How biodiversity helps clean pollutants in water and soil
ELEMENTS like nitrogen and phosphorous are required in small quantities by both plants and animals. With increasing agriculture the levels of these fertilisers being released into water bodies has increased. This has led to pollution and depletion of oxygen in water bodies due to excessive growth of some plants. This changes river biodiversity and distribution of species.
Nutrient over-enrichment is a significant problem for countries with coasts. Removing excessive nutrients would cost enormously; US $44 billion for nitrogen alone, according to an estimate by the Environment Protection Agency in the US in 2009.
It has been known for long that ecosystems with many species—high biodiversity—are better at removing pollutants from the water and soil than ecosystems with fewer species. This led to a suggestion that conservation of biodiversity might be a useful tool for managing nutrient uptake and storage in water bodies. But no one has been able to explain why biodiversity is more efficient in removing pollutants.
Now a study by Bradley Cardinale, professor at the University of Michigan, published in the April 7 issue of Nature claims to have solved the mystery. Cardinale found that streams with a high biodiversity of algae were 4.5 times more efficient at removing nitrate—a common pollutant found in fertilisers and sewage—than streams with a single alga species. This is because each alga species occupies a different “mini-habitat”, or niche, in the stream, for example fast-flowing water or calm pools. As biodiversity increases, each niche is filled by a different species, biomass increases, and the stream is cleaned more.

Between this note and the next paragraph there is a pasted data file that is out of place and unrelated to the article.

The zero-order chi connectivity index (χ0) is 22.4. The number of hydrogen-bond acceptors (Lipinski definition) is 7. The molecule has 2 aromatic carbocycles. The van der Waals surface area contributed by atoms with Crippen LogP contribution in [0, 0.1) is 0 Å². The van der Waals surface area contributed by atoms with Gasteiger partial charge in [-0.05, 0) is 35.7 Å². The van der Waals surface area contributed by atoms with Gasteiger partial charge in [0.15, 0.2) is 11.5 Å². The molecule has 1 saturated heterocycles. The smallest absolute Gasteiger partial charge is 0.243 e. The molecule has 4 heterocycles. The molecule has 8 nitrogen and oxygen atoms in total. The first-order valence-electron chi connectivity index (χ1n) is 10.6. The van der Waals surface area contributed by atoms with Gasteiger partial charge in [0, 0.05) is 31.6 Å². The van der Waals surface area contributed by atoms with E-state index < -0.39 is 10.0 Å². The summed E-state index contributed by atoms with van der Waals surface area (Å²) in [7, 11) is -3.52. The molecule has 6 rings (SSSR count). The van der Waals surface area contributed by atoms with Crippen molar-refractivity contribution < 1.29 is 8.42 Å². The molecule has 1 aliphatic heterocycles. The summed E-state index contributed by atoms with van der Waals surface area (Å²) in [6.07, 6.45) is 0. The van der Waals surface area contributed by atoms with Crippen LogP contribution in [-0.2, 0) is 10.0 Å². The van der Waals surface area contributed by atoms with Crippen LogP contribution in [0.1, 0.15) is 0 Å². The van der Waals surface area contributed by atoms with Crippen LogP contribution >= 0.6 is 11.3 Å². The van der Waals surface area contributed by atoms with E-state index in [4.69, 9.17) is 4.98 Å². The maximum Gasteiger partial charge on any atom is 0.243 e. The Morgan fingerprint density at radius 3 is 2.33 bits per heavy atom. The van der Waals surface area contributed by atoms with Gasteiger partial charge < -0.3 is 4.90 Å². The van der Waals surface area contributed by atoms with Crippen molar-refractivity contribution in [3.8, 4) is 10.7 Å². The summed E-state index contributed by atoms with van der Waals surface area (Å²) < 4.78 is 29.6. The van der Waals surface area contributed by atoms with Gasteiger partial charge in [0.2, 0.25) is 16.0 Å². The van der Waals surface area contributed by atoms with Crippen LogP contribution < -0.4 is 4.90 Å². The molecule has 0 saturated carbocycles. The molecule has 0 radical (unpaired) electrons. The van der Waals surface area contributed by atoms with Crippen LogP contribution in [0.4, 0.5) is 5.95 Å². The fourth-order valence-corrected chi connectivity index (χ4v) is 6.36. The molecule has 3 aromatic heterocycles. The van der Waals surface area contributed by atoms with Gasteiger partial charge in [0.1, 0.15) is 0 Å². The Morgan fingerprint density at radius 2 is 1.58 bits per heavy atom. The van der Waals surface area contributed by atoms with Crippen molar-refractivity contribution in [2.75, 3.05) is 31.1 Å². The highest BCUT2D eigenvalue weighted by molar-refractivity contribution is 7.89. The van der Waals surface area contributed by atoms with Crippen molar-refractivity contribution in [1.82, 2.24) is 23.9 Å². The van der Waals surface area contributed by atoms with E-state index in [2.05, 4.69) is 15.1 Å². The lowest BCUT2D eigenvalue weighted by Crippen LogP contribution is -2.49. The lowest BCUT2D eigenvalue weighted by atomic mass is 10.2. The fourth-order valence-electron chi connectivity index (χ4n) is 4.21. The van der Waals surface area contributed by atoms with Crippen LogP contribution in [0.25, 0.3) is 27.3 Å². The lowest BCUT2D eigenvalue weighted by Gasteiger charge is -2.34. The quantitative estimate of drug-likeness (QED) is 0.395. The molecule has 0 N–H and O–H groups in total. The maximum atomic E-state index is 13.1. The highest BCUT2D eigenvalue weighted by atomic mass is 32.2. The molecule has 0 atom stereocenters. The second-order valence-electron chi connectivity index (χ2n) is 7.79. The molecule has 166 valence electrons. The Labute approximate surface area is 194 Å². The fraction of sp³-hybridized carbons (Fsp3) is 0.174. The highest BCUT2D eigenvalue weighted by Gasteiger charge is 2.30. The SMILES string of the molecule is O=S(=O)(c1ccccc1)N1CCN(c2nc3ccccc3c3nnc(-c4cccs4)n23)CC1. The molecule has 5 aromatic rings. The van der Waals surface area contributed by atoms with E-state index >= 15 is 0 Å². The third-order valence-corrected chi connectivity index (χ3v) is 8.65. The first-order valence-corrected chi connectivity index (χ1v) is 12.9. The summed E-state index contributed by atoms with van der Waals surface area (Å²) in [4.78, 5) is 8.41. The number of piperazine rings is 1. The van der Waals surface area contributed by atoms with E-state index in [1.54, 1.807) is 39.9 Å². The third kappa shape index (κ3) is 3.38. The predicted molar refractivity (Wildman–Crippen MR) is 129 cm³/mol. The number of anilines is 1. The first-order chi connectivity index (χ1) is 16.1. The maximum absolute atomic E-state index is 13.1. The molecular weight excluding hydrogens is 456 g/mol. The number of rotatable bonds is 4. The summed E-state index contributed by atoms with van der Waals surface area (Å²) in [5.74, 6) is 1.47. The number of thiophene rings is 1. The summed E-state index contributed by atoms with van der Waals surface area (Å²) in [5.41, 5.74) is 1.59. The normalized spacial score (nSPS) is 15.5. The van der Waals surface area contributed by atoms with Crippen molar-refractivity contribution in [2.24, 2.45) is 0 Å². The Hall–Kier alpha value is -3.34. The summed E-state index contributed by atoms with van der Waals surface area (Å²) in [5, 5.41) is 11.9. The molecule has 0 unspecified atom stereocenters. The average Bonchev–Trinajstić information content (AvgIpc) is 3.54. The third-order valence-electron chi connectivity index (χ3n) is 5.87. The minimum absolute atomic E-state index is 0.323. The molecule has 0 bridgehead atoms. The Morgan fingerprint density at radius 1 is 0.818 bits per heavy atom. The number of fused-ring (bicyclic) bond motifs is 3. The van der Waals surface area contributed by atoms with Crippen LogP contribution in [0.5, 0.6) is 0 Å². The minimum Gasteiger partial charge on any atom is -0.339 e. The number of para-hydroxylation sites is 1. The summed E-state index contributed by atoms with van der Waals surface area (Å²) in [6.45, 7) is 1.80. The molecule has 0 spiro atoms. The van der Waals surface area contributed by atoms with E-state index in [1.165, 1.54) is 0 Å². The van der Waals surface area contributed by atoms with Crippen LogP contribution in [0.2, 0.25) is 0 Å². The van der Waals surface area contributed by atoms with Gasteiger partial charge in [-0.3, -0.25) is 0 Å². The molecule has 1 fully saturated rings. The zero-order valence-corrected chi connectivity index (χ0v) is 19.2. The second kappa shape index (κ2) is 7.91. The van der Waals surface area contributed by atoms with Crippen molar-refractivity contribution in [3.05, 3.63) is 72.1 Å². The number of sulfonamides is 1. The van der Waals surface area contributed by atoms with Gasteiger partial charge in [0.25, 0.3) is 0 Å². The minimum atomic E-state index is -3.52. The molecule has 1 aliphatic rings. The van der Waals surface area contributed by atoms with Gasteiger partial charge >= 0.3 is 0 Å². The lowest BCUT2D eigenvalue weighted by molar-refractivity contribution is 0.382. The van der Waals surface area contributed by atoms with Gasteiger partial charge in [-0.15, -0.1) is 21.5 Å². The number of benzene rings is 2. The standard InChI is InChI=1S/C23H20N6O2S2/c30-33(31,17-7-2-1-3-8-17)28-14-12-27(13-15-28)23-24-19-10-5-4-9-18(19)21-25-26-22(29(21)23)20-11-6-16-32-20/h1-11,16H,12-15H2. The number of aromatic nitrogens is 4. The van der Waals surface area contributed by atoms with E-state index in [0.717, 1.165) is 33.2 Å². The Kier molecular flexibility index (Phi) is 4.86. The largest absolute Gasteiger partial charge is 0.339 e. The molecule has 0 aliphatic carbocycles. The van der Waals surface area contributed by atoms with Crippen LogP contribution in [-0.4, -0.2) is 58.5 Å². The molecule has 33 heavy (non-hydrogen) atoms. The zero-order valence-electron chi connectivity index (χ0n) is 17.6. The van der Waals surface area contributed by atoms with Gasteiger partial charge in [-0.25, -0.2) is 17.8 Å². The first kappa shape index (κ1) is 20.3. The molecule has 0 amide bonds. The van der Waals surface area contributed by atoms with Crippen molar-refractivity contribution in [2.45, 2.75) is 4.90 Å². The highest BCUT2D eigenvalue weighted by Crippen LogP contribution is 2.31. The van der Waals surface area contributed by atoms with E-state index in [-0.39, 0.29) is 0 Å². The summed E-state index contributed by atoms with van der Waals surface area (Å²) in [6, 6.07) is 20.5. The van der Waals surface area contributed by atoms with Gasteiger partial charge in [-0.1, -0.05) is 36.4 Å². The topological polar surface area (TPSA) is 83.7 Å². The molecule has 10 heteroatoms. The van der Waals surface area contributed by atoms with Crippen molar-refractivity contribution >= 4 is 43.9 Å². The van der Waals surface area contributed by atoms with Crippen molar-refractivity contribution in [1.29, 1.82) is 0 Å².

When these mini-habitats were removed, the nitrogen uptake was reduced despite having the same number of algal species, he adds. After some time only one species dominated the habitat.
Cardinale set up 150 miniature model streams and simulated environments found in real streams. To each stream, he added, one to eight species including diatoms and green algae. An interesting feature was creation of different flow velocities at different timings so that by the end of the experiment the niches had varied ages ranging from five to 50 days. He then added nitrate to the systems and measured how quickly it was removed. On average, the streams with eight species of algae removed the nitrate 4.5 times faster than those with one. It was also observed that high-velocity regions were dominated by single-celled diatoms of algae while low-velocity regions had more of large, filamentous species. The study was published in April 7 issue of Nature.
“This is the first study that shows how biodiversity promotes water quality,” says Cardinale. He warns that loss of biodiversity through species extinction could be compromising the ability of the planet to clean up. Assessing the merits of the work, T G Japtap, a scientist at the National Institute of Oceanography, Goa, said, “it will help in sequestration of excessive nutrients to maintain or rehabilitate the quality of aquatic environment.”
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